This method also allows for a more adaptable and customizable approach than a spreadsheet. By having a living document that is easy to edit on the fly when things change, and you fall behind, or heaven forbid, actually pull ahead of schedule, you can constantly monitor and optimize your approach to ensure you hit your release date.
Taking a step back from the nitty-gritty of product-specific roadmaps, we have project roadmaps.
A project roadmap template can give you a higher-level view of your project and product development as a whole. It allows you to focus on strategic goals, planning, and timeframes. This template can be shared with, and used by all levels of the team and can be constantly updated to reflect changes and problems, keeping everyone informed.
By clearly outlining the goals, dependencies, main deliverables, and potential risks of a project, you can keep all collaborators pulling in the same direction by giving them a thorough understanding of the project goals.
As well as providing the team with an overview of the high-level plans of a project, this type of template allows everyone to pay special attention to specific components of a project as they may relate to them. This empowers the team to estimate the time spent on each aspect of the project more precisely.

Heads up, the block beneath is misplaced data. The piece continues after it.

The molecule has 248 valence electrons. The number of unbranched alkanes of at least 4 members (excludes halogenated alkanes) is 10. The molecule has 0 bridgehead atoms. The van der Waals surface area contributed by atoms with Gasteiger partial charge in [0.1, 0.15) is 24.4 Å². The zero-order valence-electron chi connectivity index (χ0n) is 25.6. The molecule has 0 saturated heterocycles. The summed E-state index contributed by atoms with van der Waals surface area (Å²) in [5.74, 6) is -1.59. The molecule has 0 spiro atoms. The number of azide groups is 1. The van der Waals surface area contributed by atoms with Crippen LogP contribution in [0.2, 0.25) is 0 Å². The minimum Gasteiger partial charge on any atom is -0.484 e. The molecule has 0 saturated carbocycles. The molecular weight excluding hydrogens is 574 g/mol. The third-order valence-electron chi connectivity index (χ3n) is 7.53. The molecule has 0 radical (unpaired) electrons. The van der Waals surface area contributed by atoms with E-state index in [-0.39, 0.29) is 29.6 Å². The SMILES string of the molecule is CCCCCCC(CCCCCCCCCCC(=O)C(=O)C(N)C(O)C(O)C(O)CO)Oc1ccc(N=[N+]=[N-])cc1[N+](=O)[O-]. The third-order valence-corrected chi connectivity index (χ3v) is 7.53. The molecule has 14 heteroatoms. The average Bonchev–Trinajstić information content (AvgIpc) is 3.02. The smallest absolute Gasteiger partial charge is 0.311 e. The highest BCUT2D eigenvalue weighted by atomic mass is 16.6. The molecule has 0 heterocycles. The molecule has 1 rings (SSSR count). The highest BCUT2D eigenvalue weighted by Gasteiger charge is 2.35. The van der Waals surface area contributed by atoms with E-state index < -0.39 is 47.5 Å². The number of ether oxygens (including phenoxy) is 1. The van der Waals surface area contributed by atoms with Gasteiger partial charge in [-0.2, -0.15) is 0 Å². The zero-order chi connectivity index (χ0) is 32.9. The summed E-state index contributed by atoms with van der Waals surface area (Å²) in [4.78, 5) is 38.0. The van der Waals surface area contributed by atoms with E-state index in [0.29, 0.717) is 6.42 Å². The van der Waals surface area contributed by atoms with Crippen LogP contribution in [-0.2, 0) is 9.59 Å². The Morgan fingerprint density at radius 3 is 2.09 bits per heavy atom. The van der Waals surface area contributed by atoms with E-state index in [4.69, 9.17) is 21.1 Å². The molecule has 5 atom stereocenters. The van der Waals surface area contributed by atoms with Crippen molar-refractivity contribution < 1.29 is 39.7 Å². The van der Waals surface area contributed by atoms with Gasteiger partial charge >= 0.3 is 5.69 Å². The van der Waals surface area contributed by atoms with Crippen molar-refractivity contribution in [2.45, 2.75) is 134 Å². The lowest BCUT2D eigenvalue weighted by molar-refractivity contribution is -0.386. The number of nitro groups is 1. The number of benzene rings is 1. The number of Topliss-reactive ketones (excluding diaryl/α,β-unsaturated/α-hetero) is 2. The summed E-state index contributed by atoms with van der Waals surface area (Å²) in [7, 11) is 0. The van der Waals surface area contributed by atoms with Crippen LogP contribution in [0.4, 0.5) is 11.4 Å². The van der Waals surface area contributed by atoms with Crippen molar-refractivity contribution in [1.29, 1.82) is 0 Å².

Unlike an Excel spreadsheet, a project roadmap can be adjusted and shared easily with every part of the project team as goals, plans, and timelines change. This allows for a greater alignment across the team and ensures the project's direction doesn’t stray too far off track.
When employing a project roadmap template, here are a few things to bear in mind:
Prioritize what tasks/items and projects/opportunities should make it to your roadmap
Set realistic goals
Specify the contact responsible for every task, stage, and substage
Keep it simple!
Let’s take another step back.
A business roadmap template gives you a clear and effective way to communicate your business's vision, goals, and plans. Mapping your goals and how you will achieve them not only aligns your entire business and keeps them moving in the right direction, but it also allows you to transform abstract concepts into actionable goals.
It is far better to say, “This year, we aim to achieve X% growth by taking the following steps…” than it is to say, “This year, we want to become the biggest llama food company in southern Arizona!”
One is a measurable goal with a clear roadmap. The other is a pipe dream with no clear direction or strategy.
An effective business roadmap sets clear goals, timelines, and actions. It also allows you to maintain an ever-changing template for the company direction that shows the team where the priorities and focus will be in the next few days, weeks, months, and years.